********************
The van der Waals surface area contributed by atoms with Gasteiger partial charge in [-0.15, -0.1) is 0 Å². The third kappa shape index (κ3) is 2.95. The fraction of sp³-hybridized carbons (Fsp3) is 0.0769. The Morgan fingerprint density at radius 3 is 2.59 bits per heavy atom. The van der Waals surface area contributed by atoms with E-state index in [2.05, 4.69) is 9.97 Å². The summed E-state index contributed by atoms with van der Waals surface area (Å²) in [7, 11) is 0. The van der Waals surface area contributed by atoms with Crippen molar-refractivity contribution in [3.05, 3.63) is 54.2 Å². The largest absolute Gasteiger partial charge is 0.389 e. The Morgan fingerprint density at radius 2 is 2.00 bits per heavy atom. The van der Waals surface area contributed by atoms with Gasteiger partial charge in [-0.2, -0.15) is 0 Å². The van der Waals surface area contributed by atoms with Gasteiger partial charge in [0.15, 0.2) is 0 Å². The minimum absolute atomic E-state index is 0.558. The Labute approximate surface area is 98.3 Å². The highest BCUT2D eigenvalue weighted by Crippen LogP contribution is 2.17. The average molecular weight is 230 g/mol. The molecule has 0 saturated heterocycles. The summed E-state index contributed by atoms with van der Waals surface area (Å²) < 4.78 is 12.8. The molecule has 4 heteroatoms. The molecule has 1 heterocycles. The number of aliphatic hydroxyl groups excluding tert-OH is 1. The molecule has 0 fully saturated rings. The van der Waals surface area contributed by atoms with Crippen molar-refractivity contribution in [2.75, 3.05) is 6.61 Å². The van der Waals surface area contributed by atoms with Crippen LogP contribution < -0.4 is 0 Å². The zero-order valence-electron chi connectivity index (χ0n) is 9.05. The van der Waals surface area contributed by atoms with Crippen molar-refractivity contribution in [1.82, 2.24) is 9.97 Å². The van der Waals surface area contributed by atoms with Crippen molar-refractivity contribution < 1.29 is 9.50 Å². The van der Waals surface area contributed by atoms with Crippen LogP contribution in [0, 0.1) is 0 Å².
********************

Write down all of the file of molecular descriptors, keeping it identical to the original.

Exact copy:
The van der Waals surface area contributed by atoms with Gasteiger partial charge in [-0.15, -0.1) is 0 Å². The third kappa shape index (κ3) is 2.95. The fraction of sp³-hybridized carbons (Fsp3) is 0.0769. The Morgan fingerprint density at radius 3 is 2.59 bits per heavy atom. The van der Waals surface area contributed by atoms with E-state index in [2.05, 4.69) is 9.97 Å². The summed E-state index contributed by atoms with van der Waals surface area (Å²) in [7, 11) is 0. The van der Waals surface area contributed by atoms with Crippen molar-refractivity contribution in [3.05, 3.63) is 54.2 Å². The largest absolute Gasteiger partial charge is 0.389 e. The Morgan fingerprint density at radius 2 is 2.00 bits per heavy atom. The van der Waals surface area contributed by atoms with Gasteiger partial charge in [-0.2, -0.15) is 0 Å². The van der Waals surface area contributed by atoms with Gasteiger partial charge in [0.15, 0.2) is 0 Å². The minimum absolute atomic E-state index is 0.558. The Labute approximate surface area is 98.3 Å². The highest BCUT2D eigenvalue weighted by Crippen LogP contribution is 2.17. The average molecular weight is 230 g/mol. The molecule has 0 saturated heterocycles. The summed E-state index contributed by atoms with van der Waals surface area (Å²) < 4.78 is 12.8. The molecule has 4 heteroatoms. The molecule has 1 heterocycles. The number of aliphatic hydroxyl groups excluding tert-OH is 1. The molecule has 0 fully saturated rings. The van der Waals surface area contributed by atoms with Crippen molar-refractivity contribution in [2.75, 3.05) is 6.61 Å². The van der Waals surface area contributed by atoms with Crippen LogP contribution < -0.4 is 0 Å². The zero-order valence-electron chi connectivity index (χ0n) is 9.05. The van der Waals surface area contributed by atoms with Crippen molar-refractivity contribution in [1.82, 2.24) is 9.97 Å². The van der Waals surface area contributed by atoms with Crippen molar-refractivity contribution < 1.29 is 9.50 Å². The van der Waals surface area contributed by atoms with Crippen LogP contribution in [0, 0.1) is 0 Å².